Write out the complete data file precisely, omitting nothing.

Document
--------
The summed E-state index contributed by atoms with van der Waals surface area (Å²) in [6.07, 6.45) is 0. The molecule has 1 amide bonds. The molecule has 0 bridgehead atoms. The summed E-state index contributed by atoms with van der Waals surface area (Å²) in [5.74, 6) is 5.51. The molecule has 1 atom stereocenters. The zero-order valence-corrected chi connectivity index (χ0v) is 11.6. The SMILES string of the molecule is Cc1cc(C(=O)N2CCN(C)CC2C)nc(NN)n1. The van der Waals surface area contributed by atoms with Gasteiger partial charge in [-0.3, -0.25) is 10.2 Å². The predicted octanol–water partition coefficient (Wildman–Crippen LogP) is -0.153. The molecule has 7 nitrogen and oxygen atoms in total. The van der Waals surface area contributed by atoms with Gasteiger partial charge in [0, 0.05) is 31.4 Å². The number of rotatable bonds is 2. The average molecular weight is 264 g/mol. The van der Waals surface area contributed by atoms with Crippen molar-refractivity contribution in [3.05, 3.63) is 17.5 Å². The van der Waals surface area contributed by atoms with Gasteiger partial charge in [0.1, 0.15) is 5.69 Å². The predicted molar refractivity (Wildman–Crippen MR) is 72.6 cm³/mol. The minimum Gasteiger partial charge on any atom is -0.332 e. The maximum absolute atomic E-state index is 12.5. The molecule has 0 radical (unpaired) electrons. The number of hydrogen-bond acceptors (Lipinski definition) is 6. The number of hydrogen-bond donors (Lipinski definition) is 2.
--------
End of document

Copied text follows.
The summed E-state index contributed by atoms with van der Waals surface area (Å²) in [6.07, 6.45) is 0. The molecule has 1 amide bonds. The molecule has 0 bridgehead atoms. The summed E-state index contributed by atoms with van der Waals surface area (Å²) in [5.74, 6) is 5.51. The molecule has 1 atom stereocenters. The zero-order valence-corrected chi connectivity index (χ0v) is 11.6. The SMILES string of the molecule is Cc1cc(C(=O)N2CCN(C)CC2C)nc(NN)n1. The van der Waals surface area contributed by atoms with Gasteiger partial charge in [-0.3, -0.25) is 10.2 Å². The predicted octanol–water partition coefficient (Wildman–Crippen LogP) is -0.153. The molecule has 7 nitrogen and oxygen atoms in total. The van der Waals surface area contributed by atoms with Gasteiger partial charge in [0, 0.05) is 31.4 Å². The number of rotatable bonds is 2. The average molecular weight is 264 g/mol. The van der Waals surface area contributed by atoms with Crippen molar-refractivity contribution in [3.05, 3.63) is 17.5 Å². The van der Waals surface area contributed by atoms with Gasteiger partial charge in [0.1, 0.15) is 5.69 Å². The predicted molar refractivity (Wildman–Crippen MR) is 72.6 cm³/mol. The minimum Gasteiger partial charge on any atom is -0.332 e. The maximum absolute atomic E-state index is 12.5. The molecule has 0 radical (unpaired) electrons. The number of hydrogen-bond acceptors (Lipinski definition) is 6. The number of hydrogen-bond donors (Lipinski definition) is 2.